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Former Government Cybersecurity Head Blames Russian Intelligence For Massive Hack

Christopher Krebs, former director of the Cybersecurity and Infrastructure Security Agency, appeared on Capitol Hill on Dec. 16. Krebs told NPR that Russian intelligence is responsible for the massive hack that's affected the U.S. government.
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Christopher Krebs, former director of the Cybersecurity and Infrastructure Security Agency, appeared on Capitol Hill on Dec. 16. Krebs told NPR that Russian intelligence is responsible for the massive hack that's affected the U.S. government.

Christopher Krebs, the former top cybersecurity official in the U.S., says Russia is to blame for a massive breach that's affected the State Department, the Pentagon, the Treasury Department, the Department of Homeland Security and other departments and agencies.

"I understand it is, in fact, the Russians," Krebs told Steve Inskeep on Morning Edition.

"It's the Russian SVR, which is their foreign intelligence service. They are really the best of the best out there. They're a top flight cyber intelligence team, and they used some very sophisticated techniques to really find the seams in our cyberdefenses here in the United States and seem to be quite successful in penetrating some very sensitive places."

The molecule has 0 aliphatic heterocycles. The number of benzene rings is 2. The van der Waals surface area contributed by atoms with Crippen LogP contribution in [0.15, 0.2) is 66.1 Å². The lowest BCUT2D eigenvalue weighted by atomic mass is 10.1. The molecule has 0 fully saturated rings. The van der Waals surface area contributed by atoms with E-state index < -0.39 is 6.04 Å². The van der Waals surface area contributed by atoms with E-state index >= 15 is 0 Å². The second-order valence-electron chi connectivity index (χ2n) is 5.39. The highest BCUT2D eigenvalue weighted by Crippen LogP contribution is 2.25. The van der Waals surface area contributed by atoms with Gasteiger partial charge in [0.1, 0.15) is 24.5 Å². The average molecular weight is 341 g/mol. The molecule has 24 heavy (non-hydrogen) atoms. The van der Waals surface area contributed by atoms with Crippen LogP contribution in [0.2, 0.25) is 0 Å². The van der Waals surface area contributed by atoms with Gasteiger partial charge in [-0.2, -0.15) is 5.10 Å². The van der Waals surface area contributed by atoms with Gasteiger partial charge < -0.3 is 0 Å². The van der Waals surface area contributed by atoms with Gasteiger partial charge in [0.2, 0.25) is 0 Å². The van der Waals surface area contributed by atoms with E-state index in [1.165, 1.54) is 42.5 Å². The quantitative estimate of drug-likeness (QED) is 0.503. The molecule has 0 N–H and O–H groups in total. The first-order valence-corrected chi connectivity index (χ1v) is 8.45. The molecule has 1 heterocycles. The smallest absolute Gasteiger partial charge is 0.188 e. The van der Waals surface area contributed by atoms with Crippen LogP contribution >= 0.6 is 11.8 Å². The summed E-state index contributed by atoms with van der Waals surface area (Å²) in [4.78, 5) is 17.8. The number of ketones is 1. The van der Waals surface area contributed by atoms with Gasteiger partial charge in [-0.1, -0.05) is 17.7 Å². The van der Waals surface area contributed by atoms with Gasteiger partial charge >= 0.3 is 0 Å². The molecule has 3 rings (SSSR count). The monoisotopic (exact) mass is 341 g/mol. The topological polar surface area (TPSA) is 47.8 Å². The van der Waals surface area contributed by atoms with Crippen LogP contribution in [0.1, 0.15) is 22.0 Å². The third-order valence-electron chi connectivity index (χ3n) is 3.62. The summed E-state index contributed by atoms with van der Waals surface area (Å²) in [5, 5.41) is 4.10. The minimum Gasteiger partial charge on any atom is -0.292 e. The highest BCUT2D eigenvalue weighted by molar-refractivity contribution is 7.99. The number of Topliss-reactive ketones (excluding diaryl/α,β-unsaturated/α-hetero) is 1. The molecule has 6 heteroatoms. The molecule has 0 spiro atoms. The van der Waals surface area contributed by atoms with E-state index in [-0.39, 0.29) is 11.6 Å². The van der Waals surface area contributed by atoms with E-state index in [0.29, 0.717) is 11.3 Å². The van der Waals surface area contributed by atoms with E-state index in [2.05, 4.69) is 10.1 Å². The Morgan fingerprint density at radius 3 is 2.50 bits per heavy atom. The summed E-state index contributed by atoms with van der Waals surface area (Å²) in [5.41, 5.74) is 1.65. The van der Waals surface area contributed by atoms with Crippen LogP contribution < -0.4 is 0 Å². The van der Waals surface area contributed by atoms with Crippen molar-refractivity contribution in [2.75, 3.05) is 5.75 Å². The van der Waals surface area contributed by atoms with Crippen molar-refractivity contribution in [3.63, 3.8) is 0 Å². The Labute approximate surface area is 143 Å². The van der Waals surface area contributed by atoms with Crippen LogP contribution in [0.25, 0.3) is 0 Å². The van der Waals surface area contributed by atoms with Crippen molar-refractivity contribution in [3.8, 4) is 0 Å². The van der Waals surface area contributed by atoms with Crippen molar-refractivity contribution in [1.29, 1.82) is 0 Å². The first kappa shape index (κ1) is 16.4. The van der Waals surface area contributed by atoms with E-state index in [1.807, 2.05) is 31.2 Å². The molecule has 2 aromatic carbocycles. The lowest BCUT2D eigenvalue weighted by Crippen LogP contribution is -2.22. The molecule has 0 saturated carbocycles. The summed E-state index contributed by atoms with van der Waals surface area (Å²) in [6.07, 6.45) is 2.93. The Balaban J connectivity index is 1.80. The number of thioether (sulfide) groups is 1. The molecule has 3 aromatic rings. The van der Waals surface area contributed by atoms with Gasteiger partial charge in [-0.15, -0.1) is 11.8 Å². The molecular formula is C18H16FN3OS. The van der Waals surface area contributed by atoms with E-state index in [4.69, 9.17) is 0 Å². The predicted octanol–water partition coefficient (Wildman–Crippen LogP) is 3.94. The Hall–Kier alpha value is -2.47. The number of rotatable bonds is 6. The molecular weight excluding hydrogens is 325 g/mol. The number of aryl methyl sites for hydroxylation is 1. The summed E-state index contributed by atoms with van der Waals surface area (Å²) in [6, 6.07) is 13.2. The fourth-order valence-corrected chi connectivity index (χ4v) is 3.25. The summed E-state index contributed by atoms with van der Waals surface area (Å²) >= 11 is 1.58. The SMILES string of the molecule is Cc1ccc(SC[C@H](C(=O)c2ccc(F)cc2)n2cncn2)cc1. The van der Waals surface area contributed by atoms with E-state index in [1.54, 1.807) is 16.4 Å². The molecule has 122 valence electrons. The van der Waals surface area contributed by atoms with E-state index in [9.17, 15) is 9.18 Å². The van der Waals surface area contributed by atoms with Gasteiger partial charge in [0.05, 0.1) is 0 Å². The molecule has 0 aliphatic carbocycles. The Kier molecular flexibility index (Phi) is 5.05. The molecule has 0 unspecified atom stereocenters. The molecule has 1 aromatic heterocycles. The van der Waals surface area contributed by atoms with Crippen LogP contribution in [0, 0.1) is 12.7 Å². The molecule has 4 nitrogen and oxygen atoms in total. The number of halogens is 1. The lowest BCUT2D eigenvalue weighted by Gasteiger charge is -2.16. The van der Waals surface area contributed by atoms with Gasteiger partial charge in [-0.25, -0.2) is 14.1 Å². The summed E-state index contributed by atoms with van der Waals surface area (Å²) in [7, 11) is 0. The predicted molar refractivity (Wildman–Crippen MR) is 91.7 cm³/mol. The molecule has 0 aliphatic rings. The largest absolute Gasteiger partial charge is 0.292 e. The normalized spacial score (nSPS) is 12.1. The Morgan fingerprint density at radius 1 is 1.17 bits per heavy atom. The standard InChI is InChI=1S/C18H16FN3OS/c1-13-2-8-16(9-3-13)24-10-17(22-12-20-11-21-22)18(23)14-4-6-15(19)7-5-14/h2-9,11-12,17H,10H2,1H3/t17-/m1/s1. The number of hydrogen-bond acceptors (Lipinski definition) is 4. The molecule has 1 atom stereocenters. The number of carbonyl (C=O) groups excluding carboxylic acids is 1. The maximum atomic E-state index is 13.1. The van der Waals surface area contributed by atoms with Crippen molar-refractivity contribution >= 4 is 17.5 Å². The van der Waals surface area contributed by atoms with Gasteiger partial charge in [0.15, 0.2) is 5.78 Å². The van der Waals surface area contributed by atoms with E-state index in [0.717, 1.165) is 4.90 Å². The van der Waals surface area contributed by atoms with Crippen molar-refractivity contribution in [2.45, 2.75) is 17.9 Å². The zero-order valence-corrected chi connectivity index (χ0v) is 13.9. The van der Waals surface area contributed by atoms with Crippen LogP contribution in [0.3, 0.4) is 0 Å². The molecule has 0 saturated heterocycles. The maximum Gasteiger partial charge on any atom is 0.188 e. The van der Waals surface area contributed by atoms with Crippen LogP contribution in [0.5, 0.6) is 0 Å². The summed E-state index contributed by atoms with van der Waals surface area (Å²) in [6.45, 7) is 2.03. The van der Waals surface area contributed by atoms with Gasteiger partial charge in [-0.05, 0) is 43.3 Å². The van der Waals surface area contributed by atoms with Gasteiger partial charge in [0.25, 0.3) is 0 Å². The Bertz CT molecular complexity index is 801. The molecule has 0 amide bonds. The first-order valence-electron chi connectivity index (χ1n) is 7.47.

Determining blame for cyberattacks is complex. The agency Krebs led until November, the Cybersecurity and Infrastructure Security Agency, described the hackers as "patient, well-resourced, and focused," but did not blame any one entity.

But Krebs joins Secretary of State Mike Pompeo, Attorney General William Barr, and lawmakers including Sens. Jim Inhofe, R-Okla., Jack Reed, D-R.I., and Mitt Romney, R-Utah, in pointing toward Russia as the culprit.